The funding of mental health care has come under the microscope in recent weeks, with concerns about budget cuts and their impact on services and the people who use them.
Financial pressures are not new to mental health services; even in times of plenty, NHS investment is skewed towards physical health care, and hospital services have tended to get a bigger share of the pie than those that work less visibly in the community.
‘Investing in an otherwise missing level of mental health support can actually create savings in some of the most costly and pressured parts of the NHS’
Evidence published earlier this month by Rethink Mental Illness suggests that in about half of the country financial pressures are taking a heavy toll on some of the most effective (and cost effective) mental health services around.
It found that 55 per cent of early intervention in psychosis services had been forced to cut costs despite the savings such services generate when they are working well. Such cuts will almost certainly turn out to be a false economy, stacking up costs for individuals, families, health and care services for years to come.
Yet in some parts of the country, local commissioners are taking a more creative approach to managing scarcity. In the City of London and Hackney, for example, a group of GPs set up a new service aimed at offering better care and support to people whom neither primary nor secondary care services had previously been able to help successfully.
The primary care psychotherapy consultation service (PCPCS) supports people with medically unexplained symptoms, those with personality disorders and those with chronic mental health problems. It offers training and support to GP as well as providing a range of psychological therapies directly to people who would otherwise get little effective help from existing services.
The Centre for Mental Health recently carried out an and concluded that it improved people’s quality of life at the same time as reducing the cost of GP consultations, accident and emergency attendances, outpatient appointments and hospital admissions. These savings offset more than a third of the cost of the new service within two years – and the longer term benefits may be greater still. Even on very conservative assumptions cost per quality-adjusted life-year gained is well below the National Institute for Health and Care Excellence’s threshold of £20,000-£30,000.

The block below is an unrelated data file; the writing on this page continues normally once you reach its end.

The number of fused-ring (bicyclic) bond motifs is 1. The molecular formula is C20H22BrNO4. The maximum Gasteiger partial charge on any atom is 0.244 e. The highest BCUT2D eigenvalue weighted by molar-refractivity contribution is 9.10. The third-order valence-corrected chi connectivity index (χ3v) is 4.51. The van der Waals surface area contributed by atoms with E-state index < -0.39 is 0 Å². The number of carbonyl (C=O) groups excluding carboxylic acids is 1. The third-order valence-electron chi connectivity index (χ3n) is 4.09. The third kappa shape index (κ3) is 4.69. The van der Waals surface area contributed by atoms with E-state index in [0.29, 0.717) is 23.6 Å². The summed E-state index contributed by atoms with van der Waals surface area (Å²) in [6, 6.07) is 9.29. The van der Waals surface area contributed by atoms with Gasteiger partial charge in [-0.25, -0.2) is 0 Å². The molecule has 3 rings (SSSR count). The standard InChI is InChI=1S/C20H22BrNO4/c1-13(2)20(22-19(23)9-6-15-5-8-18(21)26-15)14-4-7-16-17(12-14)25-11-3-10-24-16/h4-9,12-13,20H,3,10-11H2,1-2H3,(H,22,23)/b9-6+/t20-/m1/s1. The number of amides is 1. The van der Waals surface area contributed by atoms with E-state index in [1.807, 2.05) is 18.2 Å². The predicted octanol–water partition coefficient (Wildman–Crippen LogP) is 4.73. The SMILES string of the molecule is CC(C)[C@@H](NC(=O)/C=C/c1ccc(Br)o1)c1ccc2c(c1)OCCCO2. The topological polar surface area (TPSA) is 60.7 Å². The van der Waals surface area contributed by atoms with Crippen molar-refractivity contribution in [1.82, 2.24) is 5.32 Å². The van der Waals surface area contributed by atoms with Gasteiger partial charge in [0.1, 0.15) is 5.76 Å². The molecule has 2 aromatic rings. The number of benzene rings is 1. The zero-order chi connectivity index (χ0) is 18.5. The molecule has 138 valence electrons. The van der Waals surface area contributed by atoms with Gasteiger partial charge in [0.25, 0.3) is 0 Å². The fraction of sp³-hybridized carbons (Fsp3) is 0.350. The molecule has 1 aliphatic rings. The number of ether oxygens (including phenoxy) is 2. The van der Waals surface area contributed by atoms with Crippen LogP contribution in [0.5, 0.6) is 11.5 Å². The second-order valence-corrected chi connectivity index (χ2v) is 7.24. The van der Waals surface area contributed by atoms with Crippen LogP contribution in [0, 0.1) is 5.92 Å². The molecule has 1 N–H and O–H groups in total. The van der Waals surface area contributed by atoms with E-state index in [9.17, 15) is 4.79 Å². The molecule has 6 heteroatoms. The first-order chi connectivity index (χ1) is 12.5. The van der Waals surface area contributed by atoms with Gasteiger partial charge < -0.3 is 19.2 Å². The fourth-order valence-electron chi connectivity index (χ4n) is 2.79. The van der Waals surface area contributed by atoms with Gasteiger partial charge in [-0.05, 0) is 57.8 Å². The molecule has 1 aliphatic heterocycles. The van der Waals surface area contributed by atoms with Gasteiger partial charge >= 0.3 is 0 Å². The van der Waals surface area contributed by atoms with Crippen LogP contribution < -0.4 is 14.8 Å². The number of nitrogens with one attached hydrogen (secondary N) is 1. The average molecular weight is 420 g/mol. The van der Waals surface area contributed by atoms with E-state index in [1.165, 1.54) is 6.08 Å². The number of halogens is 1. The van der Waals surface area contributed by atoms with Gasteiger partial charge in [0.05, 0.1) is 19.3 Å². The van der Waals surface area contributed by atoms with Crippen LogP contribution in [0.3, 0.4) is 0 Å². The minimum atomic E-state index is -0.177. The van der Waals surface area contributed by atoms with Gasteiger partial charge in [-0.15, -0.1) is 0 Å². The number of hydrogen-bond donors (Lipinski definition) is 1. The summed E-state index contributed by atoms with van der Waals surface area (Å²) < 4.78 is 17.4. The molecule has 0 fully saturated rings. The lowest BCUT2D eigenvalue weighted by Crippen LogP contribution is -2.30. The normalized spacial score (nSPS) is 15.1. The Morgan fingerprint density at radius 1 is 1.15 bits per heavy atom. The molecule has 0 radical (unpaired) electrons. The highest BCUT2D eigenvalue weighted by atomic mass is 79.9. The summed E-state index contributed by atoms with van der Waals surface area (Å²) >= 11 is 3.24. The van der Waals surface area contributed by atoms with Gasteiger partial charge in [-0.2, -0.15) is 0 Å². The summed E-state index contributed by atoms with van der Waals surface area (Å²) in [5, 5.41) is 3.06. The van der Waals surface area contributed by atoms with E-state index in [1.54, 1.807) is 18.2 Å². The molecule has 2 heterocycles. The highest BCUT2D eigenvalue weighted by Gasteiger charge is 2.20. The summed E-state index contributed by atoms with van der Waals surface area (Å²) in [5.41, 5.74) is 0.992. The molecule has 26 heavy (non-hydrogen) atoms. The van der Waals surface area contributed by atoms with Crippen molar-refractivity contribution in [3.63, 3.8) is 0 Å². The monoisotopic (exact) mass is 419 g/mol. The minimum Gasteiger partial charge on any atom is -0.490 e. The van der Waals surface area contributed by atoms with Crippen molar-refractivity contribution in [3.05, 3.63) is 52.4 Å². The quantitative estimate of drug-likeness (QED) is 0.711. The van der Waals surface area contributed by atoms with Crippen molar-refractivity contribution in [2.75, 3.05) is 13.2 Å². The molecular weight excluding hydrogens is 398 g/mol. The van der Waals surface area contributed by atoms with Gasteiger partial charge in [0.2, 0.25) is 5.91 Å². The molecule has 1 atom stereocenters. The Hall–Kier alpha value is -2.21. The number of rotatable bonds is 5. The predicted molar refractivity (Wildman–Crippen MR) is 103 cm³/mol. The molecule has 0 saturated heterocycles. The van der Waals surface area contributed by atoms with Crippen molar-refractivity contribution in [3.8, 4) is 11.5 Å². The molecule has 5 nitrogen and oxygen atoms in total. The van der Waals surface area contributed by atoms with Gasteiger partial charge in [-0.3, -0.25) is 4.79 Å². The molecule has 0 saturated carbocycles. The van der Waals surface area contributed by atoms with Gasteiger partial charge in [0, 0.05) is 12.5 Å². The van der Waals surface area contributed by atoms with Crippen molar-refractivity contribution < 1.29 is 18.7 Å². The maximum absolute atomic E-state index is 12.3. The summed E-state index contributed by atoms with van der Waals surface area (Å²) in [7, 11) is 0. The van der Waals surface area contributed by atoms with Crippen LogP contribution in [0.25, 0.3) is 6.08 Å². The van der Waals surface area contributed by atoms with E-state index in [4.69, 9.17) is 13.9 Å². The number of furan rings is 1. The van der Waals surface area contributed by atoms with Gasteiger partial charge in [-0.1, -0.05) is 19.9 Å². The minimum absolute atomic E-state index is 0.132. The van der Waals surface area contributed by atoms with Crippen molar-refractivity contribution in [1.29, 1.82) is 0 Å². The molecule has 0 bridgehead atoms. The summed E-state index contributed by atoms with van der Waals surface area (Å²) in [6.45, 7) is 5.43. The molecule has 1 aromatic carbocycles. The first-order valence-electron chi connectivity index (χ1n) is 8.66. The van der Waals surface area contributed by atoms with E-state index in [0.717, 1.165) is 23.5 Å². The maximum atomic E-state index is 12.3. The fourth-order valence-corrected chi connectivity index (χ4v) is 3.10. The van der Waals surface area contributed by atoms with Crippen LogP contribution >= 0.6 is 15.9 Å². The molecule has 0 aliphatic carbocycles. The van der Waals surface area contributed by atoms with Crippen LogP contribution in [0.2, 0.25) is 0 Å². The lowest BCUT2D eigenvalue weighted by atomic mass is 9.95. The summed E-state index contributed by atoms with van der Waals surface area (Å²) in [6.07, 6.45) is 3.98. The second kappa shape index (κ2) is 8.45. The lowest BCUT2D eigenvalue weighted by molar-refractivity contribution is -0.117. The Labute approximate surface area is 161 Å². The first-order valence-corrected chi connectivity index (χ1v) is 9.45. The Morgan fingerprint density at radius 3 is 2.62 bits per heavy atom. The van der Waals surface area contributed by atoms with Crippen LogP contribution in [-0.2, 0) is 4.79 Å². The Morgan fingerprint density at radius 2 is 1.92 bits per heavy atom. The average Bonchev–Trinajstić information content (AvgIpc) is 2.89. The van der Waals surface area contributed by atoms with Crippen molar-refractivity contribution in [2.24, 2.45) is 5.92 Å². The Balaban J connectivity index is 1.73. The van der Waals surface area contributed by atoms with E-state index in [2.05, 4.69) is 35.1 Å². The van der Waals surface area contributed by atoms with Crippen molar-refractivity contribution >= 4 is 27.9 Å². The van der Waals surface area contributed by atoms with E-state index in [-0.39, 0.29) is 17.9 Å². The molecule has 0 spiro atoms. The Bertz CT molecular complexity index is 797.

‘Psychological support can be beneficial to our physical and social wellbeing as well as our mental health’
This illustrates that investing in an otherwise missing level of mental health support can actually create savings in some of the most costly and pressured parts of the NHS. It can reduce the workload of GPs and, like liaison psychiatry teams, prevent expensive hospital admissions. By helping people whose physical health is often very poor, it shows that psychological support can be beneficial to our physical and social wellbeing as well as our mental health.
The NHS is likely to face many more years of austerity. Cutting cost effective services now carries big risks for the near future. Investing instead in interventions that improve health and wellbeing can help the NHS to live with the years of scarcity that are yet to come while offering better care and support to people who need it most.